On average, families claiming Universal Credit or Child Tax Credit who took out loans borrowed more than £1,700 in the past two months, according to Save the Children.
And 38% of families receiving state support have been forced to rely on help from charities for food and clothes, the poll found.
The charity surveyed 3,100 parents of children under 18 across the UK between September 17 and 30.
Half of all those surveyed said they are in rent arrears or behind on household bills.
It also found that four in 10 low income families say they have been left even worse off due to the coronavirus pandemic.
More than a quarter (27%) of families say they are finding it harder to afford food than they were in April, in the middle of lockdown, and 26% say they are already cutting back on heating and electricity.
Less than half of those polled thought the Government was doing enough to help low income families like them.
Save the Children is warning this winter will be more difficult than ever for many families, with an inevitable rise in heating and other household costs and the prospect of further restrictions and job losses increasing the pressure on already overstretched budgets.
It is calling for families to be provided with an extra £10 per week during the winter months.
The charity is also urging Chancellor Rishi Sunak to scrap what it says is a £1,000 benefit cut in April 2021, when it is planned that a boost to Universal Credit introduced at the start of the pandemic will be taken away.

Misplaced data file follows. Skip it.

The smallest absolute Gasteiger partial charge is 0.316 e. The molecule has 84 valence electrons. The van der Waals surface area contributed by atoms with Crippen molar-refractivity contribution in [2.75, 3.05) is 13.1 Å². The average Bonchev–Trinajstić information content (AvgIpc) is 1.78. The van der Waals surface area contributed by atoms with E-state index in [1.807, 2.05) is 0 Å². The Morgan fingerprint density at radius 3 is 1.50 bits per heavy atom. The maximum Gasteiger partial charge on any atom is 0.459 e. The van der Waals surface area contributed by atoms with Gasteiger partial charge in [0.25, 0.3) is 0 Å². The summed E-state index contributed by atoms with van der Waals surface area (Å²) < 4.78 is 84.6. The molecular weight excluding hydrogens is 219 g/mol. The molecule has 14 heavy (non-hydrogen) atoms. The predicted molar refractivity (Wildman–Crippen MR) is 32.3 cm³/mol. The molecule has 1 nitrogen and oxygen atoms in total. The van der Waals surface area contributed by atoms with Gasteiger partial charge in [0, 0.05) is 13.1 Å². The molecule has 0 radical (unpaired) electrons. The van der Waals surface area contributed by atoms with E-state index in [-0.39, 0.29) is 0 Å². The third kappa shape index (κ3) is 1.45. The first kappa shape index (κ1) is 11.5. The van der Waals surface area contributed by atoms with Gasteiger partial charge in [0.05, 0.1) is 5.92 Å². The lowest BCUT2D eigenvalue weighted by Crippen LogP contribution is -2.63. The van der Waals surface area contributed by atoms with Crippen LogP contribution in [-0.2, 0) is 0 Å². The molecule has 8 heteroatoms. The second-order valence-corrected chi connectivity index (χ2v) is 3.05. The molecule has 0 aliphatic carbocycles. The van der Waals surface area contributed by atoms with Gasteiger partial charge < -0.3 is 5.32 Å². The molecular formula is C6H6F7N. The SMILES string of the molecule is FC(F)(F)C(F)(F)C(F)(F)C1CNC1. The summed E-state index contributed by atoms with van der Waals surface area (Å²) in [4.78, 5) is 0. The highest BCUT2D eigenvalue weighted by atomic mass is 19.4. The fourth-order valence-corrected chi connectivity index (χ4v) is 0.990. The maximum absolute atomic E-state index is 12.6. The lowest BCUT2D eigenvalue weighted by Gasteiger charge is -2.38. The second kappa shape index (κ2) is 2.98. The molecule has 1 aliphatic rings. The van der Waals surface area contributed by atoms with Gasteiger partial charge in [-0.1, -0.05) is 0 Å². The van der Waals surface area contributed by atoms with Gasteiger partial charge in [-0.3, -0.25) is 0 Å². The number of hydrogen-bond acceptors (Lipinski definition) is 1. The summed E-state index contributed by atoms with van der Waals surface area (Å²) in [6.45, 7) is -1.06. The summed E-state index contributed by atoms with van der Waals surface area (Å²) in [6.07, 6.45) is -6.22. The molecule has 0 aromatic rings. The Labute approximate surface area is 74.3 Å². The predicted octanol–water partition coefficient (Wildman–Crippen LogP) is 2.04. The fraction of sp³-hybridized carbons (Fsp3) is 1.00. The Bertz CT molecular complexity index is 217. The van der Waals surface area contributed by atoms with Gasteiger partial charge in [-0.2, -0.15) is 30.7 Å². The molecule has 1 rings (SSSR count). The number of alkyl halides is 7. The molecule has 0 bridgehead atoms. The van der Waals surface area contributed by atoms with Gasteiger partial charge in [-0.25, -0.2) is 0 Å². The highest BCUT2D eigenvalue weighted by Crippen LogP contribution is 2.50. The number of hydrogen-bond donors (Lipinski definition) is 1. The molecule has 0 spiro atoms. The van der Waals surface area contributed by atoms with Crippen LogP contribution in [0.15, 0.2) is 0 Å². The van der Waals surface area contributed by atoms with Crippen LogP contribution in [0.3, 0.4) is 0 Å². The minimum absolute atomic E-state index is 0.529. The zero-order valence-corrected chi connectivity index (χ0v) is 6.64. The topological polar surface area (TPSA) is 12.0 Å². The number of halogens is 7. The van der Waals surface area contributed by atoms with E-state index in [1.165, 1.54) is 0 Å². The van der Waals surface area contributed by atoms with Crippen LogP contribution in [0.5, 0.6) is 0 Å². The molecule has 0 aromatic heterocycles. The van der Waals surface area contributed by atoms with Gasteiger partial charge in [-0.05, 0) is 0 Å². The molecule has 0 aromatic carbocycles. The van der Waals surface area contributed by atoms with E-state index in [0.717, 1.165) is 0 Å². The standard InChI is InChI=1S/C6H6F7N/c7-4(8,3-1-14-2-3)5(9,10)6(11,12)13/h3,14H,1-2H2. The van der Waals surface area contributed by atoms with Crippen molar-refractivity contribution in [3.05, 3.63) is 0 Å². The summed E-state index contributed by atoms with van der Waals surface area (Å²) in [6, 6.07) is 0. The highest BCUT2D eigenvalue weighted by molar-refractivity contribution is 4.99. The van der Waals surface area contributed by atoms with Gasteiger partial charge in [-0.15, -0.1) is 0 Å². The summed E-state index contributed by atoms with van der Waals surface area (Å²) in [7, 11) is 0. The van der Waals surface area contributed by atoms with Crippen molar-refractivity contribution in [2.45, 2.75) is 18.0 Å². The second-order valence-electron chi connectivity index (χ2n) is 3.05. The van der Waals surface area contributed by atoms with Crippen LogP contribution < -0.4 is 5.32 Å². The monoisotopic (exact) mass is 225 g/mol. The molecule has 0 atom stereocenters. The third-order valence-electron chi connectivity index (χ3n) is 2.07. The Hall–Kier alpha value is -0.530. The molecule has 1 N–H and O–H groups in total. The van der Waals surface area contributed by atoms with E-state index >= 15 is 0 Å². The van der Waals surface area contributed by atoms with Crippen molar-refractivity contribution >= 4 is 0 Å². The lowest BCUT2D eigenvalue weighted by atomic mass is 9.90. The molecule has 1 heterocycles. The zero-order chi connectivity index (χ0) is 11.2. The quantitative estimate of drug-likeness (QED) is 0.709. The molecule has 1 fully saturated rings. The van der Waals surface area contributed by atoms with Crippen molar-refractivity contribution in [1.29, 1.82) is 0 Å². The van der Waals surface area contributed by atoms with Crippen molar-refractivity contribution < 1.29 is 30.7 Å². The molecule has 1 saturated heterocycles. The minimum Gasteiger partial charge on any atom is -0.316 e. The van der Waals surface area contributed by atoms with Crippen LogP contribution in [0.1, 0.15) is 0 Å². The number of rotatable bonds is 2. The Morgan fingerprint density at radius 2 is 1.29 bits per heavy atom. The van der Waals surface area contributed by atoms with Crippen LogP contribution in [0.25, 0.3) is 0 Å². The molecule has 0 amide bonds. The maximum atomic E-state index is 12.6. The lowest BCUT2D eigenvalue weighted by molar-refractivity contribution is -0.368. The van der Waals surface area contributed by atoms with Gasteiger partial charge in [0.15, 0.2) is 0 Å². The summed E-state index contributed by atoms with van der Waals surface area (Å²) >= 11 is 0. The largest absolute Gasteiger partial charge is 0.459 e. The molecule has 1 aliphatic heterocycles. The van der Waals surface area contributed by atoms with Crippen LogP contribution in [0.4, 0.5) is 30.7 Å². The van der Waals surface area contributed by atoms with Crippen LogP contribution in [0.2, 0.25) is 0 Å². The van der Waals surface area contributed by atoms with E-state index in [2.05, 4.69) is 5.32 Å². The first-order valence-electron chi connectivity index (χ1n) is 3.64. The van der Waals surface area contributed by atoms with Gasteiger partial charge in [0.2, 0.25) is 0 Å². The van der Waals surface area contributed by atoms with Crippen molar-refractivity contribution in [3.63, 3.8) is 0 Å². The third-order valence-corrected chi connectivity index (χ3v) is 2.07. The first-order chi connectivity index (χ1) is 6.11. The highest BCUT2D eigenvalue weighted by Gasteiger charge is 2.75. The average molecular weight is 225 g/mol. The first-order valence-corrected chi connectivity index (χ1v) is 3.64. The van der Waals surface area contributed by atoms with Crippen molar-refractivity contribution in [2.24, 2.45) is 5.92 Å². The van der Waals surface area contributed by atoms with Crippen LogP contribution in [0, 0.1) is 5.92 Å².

Head of child poverty, Becca Lyon, said: “With winter on its way and more job losses expected, things are about to get even more difficult for families still reeling from the cost of lockdown.
“Parents tell us they’re already having to go without meals or electricity when their money runs out, and many are worried that the cost of heating their homes through the winter will push them into even more debt.
“It’s just not right that parents are having to borrow money, sell their possessions or rely on charity to buy winter coats for their children.
“Our country’s safety net is supposed to help those who need it through difficult times. But families with children, many of whom were struggling even before the crisis, are being left – quite literally – in the cold.”
A Department for Work and Pensions spokesman said: “Universal Credit is providing a vital safety net to those affected by the pandemic and we have injected more than £9.3 billion into the welfare system – including increasing Universal Credit by up to £1,040 a year – to help those in most need.
“We have provided further support by introducing income protection schemes, mortgage holidays and additional help for renters. This is in addition to the significant steps already taken to support the lowest paid families, including raising the living wage, ending the benefit freeze and increasing work incentives, and there are 100,000 fewer children living in absolute poverty than in 2009/10.”